Some 13 years ago, when I was at construction collaboration technology provider BIW Technologies (today Conject), the company formed a partnership with TSO (The Stationery Office, the privatised enterprise that was formerly Her Majesty’s Stationery Office, HMSO) to provide online access to building regulations information. At the time, as a tax-payer, I remember thinking that surely this TSO information governing the design and delivery of buildings used by UK citizens should be freely available, but then it was seen as a potential money-spinner for that VC-backed, management-owned company.
Roll forward to 2014. The latest building regulations can still be purchased online if you really want to, but they are now freely available from the UK Government’s online Planning Portal, or “with permission under the Open Government Licence” from commercial operators such as SpecifiedBy.
Eventually launched in early 2013 (post), SpecifiedBy set out to offer an alternative to conventional building product directories, providing manufacturer customers with richer analytics and reporting functionality, and social sharing or recommendation capabilities – such as @SocialSpec, started in April 2013. Founder Darren Lester’s latest ‘disruption’ is the free availability of Building Regulations information, taking advantage of the UK Government’s enthusiasm for open public data.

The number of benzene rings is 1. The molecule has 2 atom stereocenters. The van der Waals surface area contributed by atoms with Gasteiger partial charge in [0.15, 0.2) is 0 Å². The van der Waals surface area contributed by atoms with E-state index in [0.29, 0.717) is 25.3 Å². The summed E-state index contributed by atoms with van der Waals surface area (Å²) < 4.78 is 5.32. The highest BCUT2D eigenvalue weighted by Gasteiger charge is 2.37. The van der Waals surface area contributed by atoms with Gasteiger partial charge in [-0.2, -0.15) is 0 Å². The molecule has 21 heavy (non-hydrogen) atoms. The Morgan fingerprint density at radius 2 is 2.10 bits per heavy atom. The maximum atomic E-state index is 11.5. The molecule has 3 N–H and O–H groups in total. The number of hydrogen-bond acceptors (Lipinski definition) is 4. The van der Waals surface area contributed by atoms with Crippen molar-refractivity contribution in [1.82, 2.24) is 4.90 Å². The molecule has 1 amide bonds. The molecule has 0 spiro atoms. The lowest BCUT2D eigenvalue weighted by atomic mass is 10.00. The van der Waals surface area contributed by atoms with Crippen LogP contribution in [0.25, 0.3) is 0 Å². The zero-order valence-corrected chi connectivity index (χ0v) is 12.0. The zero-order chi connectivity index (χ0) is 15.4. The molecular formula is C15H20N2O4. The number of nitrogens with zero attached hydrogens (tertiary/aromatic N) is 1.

Moreover, SpecifiedBy is making the information available via HTML web pages rather than in the somewhat cumbersome PDF:
… wouldn’t it be great to be able to quickly and freely access these documents in a user friendly format, that let’s you use the information how you want to and on any device?
Imagine being able to:
- Smoothly navigate and search through each document
- Copy text, tables or images for reference
- Link your own documents to specific sections of the regulations
This is a fast changing area too. This week saw the UK Government, somewhat controversially, announce the withdrawal or relaxation of 100s of regulations, many of which directly affect the built environment, supposedly to make it easier for business to meet environmental regulations (see Guardian timeline of announcement and industry reaction).
Update (27 June 2014) – SpecifiedBy’s Darren Lester has confirmed to me that the free online versions of the Building Regulations Approved Documents are now available.
The Year Ahead in Construction
With UK construction on the threshold of a recovery (depending on which forecasts you read), such initiatives will be welcomed by some, condemned by others. The final 17 months of the current Coalition Government will therefore be carefully scrutinised by many in the construction, property and public affairs sectors. If this interests you, the Chartered Institute of Public Relations‘ Construction and Property Special Interest Group (CAPSIG) will be discussing what they want to see in the forthcoming Budget statement and in the final year of the current administration with a panel of industry experts, including Brian Green (Brickonomics) and John Slaughter (director of external affairs at the Home Builders Federation), on 13 February at the Building Centre in London (more details/registration here).
[Disclosure: I am a current committee member of CIPR CAPSIG.]